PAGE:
Then the instructor got off his bike.  Oh crap, he's headed straight towards me I thought.  Go away, go away! I didn't make eye contact, I kept pedaling and my goal was to become invisible.  The instructor did not come to me, rather he went from person to person giving feedback.  He started each interaction with a positive such as thank you for being here, great hustle. And followed it up with a point for improvement such as keep your shoulders down, don't let them come up to your ears.  This was beyond helpful.  In all the years I have gone to spin class I never got individual feedback.  The instructor would make general comments and I never knew if they were directed at me or someone else in the room or just a prompt in general.  It was hard sometimes to take that feedback to help improve my form or speed. I also thought about how everyone in that room was a different physical fitness point and how powerful this was that each person got individual attention to help push their spinning to the next level.  Everyone in that room got something to help make them a better spin student.

I thought about how this transferred to my teaching when I was a classroom teacher.  I tried to give daily feedback to all students.  This was difficult some days to give verbally, but so essential. I made sure to give feedback to my students who were not meeting standards, but I took it for granted and did not push the students who were meeting standards or who were exceeding standards.  They deserved to be pushed. I'm not sure if I did this on a daily basis.

I also thought about how this relates to my role as an instructional coach. This is essential, the feeback piece. However, so are relationships.  I am working really hard on developing those relationships and trust, so I'm nervous to suggest something to improve on right out of the starting gate.  The role of an instructional coach is such a tight rope to walk.  As a teacher I was always looking for feedback and another set of eyes, but that feedback had to be from someone I trusted and respected.

So I'm hoping to take this lesson that I learned from spin and develop the art of feedback into my current role. I'm glad I stuck the class out, and I'm looking forward to going back!

Thursday, November 5, 2015

The Why

So many people that I am friends with and have the fortunate opportunity to work with are bloggers. I get asked quite frequently if I have a blog.  My response is a flat out no.  I have been reading blogs for years and getting lots of good ideas to incorporate in my classroom or with the teachers I work with, so I guess I could say that I am or was a consumer of blogs.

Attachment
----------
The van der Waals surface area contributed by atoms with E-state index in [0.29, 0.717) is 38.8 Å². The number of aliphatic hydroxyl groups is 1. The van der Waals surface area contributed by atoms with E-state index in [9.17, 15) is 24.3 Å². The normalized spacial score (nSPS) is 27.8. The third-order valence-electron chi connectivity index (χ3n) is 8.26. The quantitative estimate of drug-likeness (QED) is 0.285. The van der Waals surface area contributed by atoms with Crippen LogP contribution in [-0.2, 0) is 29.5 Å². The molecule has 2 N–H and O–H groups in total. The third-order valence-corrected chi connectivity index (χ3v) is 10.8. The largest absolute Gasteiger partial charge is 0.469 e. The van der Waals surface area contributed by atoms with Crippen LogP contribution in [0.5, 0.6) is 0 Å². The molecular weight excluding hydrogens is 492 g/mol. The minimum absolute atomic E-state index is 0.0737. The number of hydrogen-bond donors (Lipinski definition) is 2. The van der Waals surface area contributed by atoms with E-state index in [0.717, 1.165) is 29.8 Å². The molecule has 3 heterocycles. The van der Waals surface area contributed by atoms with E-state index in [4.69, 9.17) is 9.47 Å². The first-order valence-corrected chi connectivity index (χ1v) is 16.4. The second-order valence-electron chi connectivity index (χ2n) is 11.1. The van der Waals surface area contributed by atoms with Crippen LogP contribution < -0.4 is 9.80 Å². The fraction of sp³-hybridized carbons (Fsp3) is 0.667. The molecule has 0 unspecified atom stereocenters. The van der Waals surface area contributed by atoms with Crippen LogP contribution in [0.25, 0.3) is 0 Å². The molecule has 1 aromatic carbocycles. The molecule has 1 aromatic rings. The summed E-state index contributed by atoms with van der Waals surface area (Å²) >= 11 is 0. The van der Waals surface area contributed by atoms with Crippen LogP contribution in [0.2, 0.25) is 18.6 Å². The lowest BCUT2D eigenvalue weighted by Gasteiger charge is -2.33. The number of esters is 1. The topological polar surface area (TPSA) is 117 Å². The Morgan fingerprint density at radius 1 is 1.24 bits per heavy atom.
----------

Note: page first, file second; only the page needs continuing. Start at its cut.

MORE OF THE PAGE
A big push when starting new initiatives at my school now is get to the why.  Why are we doing this, why is this what's best for students.  Teachers (and all people I truly believe) want to understand the why.  I do as well.  So I began to reflect on why people blog and why I should blog.  I was trying to convince myself why this would be a good thing for me.

The first why I have is that blogging will be good to help me reflect.  I am always grappling with ideas and strategies that I want to use with teachers and students.  I am always grappling with what the best way to share information is.  I truly believe blogging can help me with this. I'm also afraid/nervous/worried with the reflection piece that blogging will make me feel vulnerable.  This completely pushes me out of my comfort zone.  Vulnerability is not something I am comfortable with at all.  But I truly believe this will be a good thing!

Another why of why I feel that blogging is something I need to do is the sharing piece.  For so long I have been a consumer of blogs.  I feel that is about time that I start sharing some of my ideas, and I can do this through blogging. Another hope I have with this piece is that by sharing I can get some feedback from other passionate educators to push my thinking even farther and make the good ideas better so that I can continue to grow.

Yet another why to add to this growing list is that I really want to improve on my writing skills.  I do not see myself as a writer at all. Not even a little bit.  I remember writing the infamous five paragraph essay in high school English class.  They were called "Timed Writings" back then.  And come to think of it, I never got one of those pieces back. I never remember receiving any feedback on what worked well and what could be tweaked.  How did anyone expect me to grow as a writer if I did not know how I did on any piece of writing?!  Craziness!

Here's another reason why I feel that blogging will help me. It will feed my own professional development and passions.  This could also lead me out of my comfort zone of simply reading tweets and blogs and hold me accountable by sharing what I'm learning, researching, and am passionate about.

Finally, a huge reason why this is so important to me is that I need to become a responsible digital citizen and to become part of the global digital learning community.  Becoming a parent has really changed me.  I need to model how to leave a positive digital footprint on this world for Gracie as well as my students.

I want to take this opportunity to thank anyone who read this and any feedback you have.  I truly appreciate you helping me on this journey of continued growth and welcome the opportunity to grow and learn with you!